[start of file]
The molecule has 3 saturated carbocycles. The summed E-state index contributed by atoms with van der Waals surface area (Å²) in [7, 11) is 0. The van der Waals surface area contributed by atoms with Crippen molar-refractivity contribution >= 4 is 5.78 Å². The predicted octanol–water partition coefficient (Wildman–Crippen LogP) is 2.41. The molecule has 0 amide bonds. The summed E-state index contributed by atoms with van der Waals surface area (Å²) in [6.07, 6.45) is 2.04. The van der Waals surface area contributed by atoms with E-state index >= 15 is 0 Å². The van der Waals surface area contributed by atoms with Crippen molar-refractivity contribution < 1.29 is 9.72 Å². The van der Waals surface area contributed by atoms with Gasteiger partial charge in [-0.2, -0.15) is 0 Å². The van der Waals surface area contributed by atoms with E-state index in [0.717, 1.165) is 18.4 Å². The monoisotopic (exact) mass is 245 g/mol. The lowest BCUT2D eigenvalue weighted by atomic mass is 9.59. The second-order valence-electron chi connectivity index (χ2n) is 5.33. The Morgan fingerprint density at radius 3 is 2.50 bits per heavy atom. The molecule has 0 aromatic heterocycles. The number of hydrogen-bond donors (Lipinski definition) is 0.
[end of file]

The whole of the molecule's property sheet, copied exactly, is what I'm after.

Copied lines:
The molecule has 3 saturated carbocycles. The summed E-state index contributed by atoms with van der Waals surface area (Å²) in [7, 11) is 0. The van der Waals surface area contributed by atoms with Crippen molar-refractivity contribution >= 4 is 5.78 Å². The predicted octanol–water partition coefficient (Wildman–Crippen LogP) is 2.41. The molecule has 0 amide bonds. The summed E-state index contributed by atoms with van der Waals surface area (Å²) in [6.07, 6.45) is 2.04. The van der Waals surface area contributed by atoms with E-state index >= 15 is 0 Å². The van der Waals surface area contributed by atoms with Crippen molar-refractivity contribution < 1.29 is 9.72 Å². The van der Waals surface area contributed by atoms with Gasteiger partial charge in [-0.2, -0.15) is 0 Å². The van der Waals surface area contributed by atoms with E-state index in [0.717, 1.165) is 18.4 Å². The monoisotopic (exact) mass is 245 g/mol. The lowest BCUT2D eigenvalue weighted by atomic mass is 9.59. The second-order valence-electron chi connectivity index (χ2n) is 5.33. The Morgan fingerprint density at radius 3 is 2.50 bits per heavy atom. The molecule has 0 aromatic heterocycles. The number of hydrogen-bond donors (Lipinski definition) is 0.